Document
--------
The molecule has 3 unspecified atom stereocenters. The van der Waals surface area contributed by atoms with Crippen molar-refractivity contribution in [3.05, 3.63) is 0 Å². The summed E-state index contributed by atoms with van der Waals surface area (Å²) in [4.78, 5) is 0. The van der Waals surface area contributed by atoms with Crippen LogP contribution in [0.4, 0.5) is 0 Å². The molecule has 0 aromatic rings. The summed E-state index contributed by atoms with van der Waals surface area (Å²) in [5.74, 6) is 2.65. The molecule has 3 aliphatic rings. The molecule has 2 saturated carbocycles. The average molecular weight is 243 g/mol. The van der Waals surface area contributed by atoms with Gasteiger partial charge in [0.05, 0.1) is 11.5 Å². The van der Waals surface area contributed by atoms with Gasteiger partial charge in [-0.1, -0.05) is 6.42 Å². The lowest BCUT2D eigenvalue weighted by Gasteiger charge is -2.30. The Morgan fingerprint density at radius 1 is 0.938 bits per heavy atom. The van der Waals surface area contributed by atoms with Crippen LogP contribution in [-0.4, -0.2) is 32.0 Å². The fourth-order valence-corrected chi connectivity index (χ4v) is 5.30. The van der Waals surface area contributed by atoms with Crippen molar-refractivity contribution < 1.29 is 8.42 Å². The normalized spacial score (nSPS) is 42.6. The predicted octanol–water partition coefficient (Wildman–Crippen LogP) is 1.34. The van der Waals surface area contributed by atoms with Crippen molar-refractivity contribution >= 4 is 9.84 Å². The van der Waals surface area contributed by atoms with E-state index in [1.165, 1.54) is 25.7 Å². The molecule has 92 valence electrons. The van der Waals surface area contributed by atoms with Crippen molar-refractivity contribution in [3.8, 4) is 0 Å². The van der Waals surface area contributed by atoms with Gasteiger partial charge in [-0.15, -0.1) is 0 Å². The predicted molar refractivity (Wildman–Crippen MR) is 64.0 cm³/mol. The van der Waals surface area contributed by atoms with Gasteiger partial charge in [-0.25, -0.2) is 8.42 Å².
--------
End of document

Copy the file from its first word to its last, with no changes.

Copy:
The molecule has 3 unspecified atom stereocenters. The van der Waals surface area contributed by atoms with Crippen molar-refractivity contribution in [3.05, 3.63) is 0 Å². The summed E-state index contributed by atoms with van der Waals surface area (Å²) in [4.78, 5) is 0. The van der Waals surface area contributed by atoms with Crippen LogP contribution in [0.4, 0.5) is 0 Å². The molecule has 0 aromatic rings. The summed E-state index contributed by atoms with van der Waals surface area (Å²) in [5.74, 6) is 2.65. The molecule has 3 aliphatic rings. The molecule has 2 saturated carbocycles. The average molecular weight is 243 g/mol. The van der Waals surface area contributed by atoms with Gasteiger partial charge in [0.05, 0.1) is 11.5 Å². The van der Waals surface area contributed by atoms with Gasteiger partial charge in [-0.1, -0.05) is 6.42 Å². The lowest BCUT2D eigenvalue weighted by Gasteiger charge is -2.30. The Morgan fingerprint density at radius 1 is 0.938 bits per heavy atom. The van der Waals surface area contributed by atoms with Crippen LogP contribution in [-0.4, -0.2) is 32.0 Å². The fourth-order valence-corrected chi connectivity index (χ4v) is 5.30. The van der Waals surface area contributed by atoms with Crippen molar-refractivity contribution < 1.29 is 8.42 Å². The normalized spacial score (nSPS) is 42.6. The predicted octanol–water partition coefficient (Wildman–Crippen LogP) is 1.34. The van der Waals surface area contributed by atoms with Crippen molar-refractivity contribution >= 4 is 9.84 Å². The van der Waals surface area contributed by atoms with E-state index in [1.165, 1.54) is 25.7 Å². The molecule has 92 valence electrons. The van der Waals surface area contributed by atoms with Crippen molar-refractivity contribution in [3.8, 4) is 0 Å². The van der Waals surface area contributed by atoms with Gasteiger partial charge in [-0.15, -0.1) is 0 Å². The predicted molar refractivity (Wildman–Crippen MR) is 64.0 cm³/mol. The van der Waals surface area contributed by atoms with Gasteiger partial charge in [-0.25, -0.2) is 8.42 Å².